FAQ
Hi,

I was wondering, why does the compiler disallow the following
http://play.golang.org/p/6ZpeGpYLc4

(cannot use v (type MyType) as type string in function argument)

I know that if I changed my call to NeedString(string(v)) it would work,
but why not allow a derivative type where its primitive is expected?

Thanks

--

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  • Josh Holland at Sep 13, 2012 at 4:19 pm
    Hi,
    On 13 September 2012 17:09, tomwilde wrote:

    I know that if I changed my call to NeedString(string(v)) it would work,
    but why not allow a derivative type where its primitive is expected?

    Because string and MyType are distinct types, and Go does not perform type
    conversions between concrete types.

    Thanks,
    Josh

    --
  • Tomwilde at Sep 13, 2012 at 6:59 pm
    I understand that. My question is why not.

    Am Donnerstag, 13. September 2012 18:19:58 UTC+2 schrieb Josh Holland:
    Hi,

    On 13 September 2012 17:09, tomwilde <sedevel...@gmail.com <javascript:>>wrote:
    I know that if I changed my call to NeedString(string(v)) it would work,
    but why not allow a derivative type where its primitive is expected?

    Because string and MyType are distinct types, and Go does not perform
    type conversions between concrete types.

    Thanks,
    Josh
    --
  • Larry Clapp at Sep 13, 2012 at 7:21 pm
    Here's my guess: If they allowed it in function calls they'd probably have
    to allow it in method calls, which are really just function calls under the
    hood. So given this:

    type T1 string
    type T2 T1
    type T3 T2

    func (s T2) f() {}
    func (s T3) f() {}

    s := "foo"
    s.f()


    Which f() should be called?

    -- L
    On Thursday, September 13, 2012 2:59:26 PM UTC-4, tomwilde wrote:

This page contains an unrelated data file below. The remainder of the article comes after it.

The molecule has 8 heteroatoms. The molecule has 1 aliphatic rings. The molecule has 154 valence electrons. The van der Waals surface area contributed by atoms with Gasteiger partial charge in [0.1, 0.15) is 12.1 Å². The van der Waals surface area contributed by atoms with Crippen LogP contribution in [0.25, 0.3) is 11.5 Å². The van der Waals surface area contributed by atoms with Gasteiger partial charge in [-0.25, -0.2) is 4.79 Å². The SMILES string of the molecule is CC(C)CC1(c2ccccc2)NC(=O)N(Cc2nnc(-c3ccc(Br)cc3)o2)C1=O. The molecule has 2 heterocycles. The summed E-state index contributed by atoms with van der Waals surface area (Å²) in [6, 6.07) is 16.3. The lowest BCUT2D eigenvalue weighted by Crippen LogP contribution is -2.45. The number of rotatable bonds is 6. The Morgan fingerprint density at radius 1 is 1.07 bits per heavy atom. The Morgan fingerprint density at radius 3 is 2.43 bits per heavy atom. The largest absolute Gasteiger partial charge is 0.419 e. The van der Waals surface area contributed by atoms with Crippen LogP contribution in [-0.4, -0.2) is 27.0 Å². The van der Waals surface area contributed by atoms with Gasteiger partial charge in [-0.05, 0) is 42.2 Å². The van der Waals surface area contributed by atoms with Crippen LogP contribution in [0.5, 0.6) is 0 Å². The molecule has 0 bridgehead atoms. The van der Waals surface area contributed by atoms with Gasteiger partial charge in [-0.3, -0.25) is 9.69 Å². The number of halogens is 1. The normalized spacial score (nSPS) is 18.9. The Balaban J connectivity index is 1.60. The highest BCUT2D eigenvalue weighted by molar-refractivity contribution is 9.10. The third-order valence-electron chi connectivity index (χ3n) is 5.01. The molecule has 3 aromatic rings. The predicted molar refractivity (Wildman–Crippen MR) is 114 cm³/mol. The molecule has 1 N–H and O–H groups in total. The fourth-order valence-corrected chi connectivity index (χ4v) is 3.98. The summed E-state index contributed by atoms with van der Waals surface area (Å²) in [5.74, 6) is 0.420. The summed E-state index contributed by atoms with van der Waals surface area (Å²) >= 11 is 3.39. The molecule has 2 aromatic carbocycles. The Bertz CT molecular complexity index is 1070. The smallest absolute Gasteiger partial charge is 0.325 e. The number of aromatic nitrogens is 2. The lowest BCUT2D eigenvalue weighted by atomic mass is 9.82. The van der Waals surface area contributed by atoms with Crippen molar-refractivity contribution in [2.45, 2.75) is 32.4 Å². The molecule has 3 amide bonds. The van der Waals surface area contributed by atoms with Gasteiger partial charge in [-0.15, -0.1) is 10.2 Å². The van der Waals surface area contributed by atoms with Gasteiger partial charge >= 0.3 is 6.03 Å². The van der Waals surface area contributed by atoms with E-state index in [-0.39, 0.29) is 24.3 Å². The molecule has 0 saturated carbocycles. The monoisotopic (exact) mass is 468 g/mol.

I understand that. My question is why not.

    Am Donnerstag, 13. September 2012 18:19:58 UTC+2 schrieb Josh Holland:
    Hi,
    On 13 September 2012 17:09, tomwilde wrote:

    I know that if I changed my call to NeedString(string(v)) it would work,
    but why not allow a derivative type where its primitive is expected?
    Because string and MyType are distinct types, and Go does not perform
    type conversions between concrete types.
    --
  • Russ Cox at Sep 13, 2012 at 7:54 pm

    On Thu, Sep 13, 2012 at 2:59 PM, tomwilde wrote:
    I understand that. My question is why not.
    Because it might be a mistake. Better for the programmer to be explicit.

    Russ

    --
  • Si guy at Sep 13, 2012 at 4:34 pm
    Type safety.

    MyType and string are not the same type, the reason that you can assign "foobar" to a MyType is because it is a literal and I think literals are untyped in go.

    --
  • Tomwilde at Sep 13, 2012 at 6:58 pm
    Hi,

    But basically the MyType's memory representation ought to be exactly the
    same as string's, right?

    The program would never encounter unexpected data hidden beneath a derived
    type, it could treat MyType as a string safely.

    Am Donnerstag, 13. September 2012 18:29:04 UTC+2 schrieb si guy:
    Type safety.

    MyType and string are not the same type, the reason that you can assign
    "foobar" to a MyType is because it is a literal and I think literals are
    untyped in go.
    --
  • Larry Clapp at Sep 13, 2012 at 7:42 pm
    Sort of, but not really. The method sets of "string" and "MyType" would
    differ. If you want to pass a MyType to something that expects a string,
    convert it. http://golang.org/ref/spec#Conversions There's probably
    little or no run-time cost to this, and this makes your intent explicit.

    Say you had

    type MyType string

    func f1(s string) {
    s.f2()
    }

    func (s string) f2() {}
    func (s MyType) f2() {}

    and you remembered that f1 called f2, and you called f1 with a MyType, you
    might easily assume that f1 would call func (s MyType) f2(). But you'd be
    wrong.

    -- L

    On Thursday, September 13, 2012 2:58:33 PM UTC-4, tomwilde wrote:

    Hi,

    But basically the MyType's memory representation ought to be exactly the
    same as string's, right?

    The program would never encounter unexpected data hidden beneath a derived
    type, it could treat MyType as a string safely.

    Am Donnerstag, 13. September 2012 18:29:04 UTC+2 schrieb si guy:
    Type safety.

    MyType and string are not the same type, the reason that you can assign
    "foobar" to a MyType is because it is a literal and I think literals are
    untyped in go.
    --

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